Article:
Indexed on: 28 Feb '19Published on: 28 Feb '19Published in: Acta Neuropathologica Communications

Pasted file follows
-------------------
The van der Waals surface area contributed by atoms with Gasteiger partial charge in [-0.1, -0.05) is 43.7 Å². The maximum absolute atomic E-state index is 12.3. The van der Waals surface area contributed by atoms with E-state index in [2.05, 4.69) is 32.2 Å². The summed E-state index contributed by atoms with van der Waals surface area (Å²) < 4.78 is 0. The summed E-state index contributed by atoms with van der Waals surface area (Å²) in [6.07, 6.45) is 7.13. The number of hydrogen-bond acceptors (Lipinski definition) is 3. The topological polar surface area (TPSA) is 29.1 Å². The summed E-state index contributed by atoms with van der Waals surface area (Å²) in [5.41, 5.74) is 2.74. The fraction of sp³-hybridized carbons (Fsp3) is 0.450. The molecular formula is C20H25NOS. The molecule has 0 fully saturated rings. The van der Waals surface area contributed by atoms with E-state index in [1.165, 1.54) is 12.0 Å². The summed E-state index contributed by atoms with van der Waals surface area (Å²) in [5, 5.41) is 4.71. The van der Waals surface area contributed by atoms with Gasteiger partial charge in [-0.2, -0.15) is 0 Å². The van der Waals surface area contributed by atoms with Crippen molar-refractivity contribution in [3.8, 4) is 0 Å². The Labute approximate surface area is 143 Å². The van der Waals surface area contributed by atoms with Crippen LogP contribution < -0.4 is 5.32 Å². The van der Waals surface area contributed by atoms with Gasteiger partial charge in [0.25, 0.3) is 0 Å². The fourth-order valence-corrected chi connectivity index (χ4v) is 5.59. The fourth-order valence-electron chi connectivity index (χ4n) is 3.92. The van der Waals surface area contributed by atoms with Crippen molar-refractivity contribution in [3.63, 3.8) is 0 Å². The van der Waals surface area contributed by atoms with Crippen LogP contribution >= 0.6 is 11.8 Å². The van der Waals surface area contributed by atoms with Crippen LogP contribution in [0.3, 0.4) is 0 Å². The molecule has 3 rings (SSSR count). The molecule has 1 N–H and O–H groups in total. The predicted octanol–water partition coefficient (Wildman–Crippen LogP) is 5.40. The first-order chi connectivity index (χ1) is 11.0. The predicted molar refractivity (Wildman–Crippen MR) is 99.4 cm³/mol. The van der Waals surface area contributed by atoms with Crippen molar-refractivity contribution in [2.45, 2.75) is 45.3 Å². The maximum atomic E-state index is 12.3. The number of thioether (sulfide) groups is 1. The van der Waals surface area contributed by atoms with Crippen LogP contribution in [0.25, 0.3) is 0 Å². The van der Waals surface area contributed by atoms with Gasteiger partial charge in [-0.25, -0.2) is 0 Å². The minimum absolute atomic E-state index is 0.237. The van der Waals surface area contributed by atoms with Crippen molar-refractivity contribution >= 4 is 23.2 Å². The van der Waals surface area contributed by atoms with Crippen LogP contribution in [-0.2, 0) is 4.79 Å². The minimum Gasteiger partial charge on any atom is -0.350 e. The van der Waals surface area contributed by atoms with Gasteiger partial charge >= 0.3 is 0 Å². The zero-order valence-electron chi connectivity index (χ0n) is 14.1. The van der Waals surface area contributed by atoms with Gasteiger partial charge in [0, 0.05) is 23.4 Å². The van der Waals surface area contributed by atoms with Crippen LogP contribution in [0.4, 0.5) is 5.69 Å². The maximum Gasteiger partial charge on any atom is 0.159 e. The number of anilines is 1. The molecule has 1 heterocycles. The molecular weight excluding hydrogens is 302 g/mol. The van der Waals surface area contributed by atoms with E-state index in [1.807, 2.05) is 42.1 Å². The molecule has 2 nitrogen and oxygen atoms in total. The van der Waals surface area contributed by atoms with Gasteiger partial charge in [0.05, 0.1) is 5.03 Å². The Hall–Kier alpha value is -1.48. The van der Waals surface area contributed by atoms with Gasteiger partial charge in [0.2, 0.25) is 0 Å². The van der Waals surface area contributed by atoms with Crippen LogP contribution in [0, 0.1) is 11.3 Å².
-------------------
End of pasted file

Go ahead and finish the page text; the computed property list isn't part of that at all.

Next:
The deposition of tau pathology in Alzheimer’s disease (AD) may occur first in axons of neurons and then progress back into the cell bodies to form neurofibrillary tangles, however, studies have not directly analyzed this relationship in relatively discrete circuits within the human hippocampus. In the early phases of tau deposition, both AT8 phosphorylation and exposure of the amino terminus of tau occurs in tauopathies, and these modifications are linked to mechanisms of synaptic and axonal dysfunction. Here, we examined the localization of these tau pathologies in well-characterized post-mortem human tissue samples from the hippocampus of 44 cases ranging between non-demented and mild cognitively impaired to capture a time at which intrahippocampal pathways show a range in the extent of tau deposition. The tissue sections were analyzed for AT8 (AT8 antibody), amino terminus exposure (TNT2 antibody), and amyloid-β (MOAB2 antibody) pathology in hippocampal strata containing the axons and neuronal cell bodies of the CA3-Schaffer collateral and dentate granule-mossy fiber pathways. We show that tau pathology first appears in the axonal compartment of affected neurons in the absence of observable tau pathology in the corresponding cell bodies in several cases. Additionally, deposition of tau in these intrahippocampal pathways was independent of the presence of Aβ plaques. We confirmed that the majority of tau pathology positive neuropil threads were axonal in origin and not dendritic using an axonal marker (i.e. SMI312 antibody) and somatodendritic marker (i.e. MAP2 antibody). Taken together, these results support the hypothesis that AT8 phosphorylation and amino terminus exposure are early pathological events and that the deposition of tau pathology, at least in the studied pathways, occurs first in the axonal compartment prior to observable pathology in the somata. These findings highlight the importance on targeting tau deposition, ideally in the initial phases of its deposition in axons.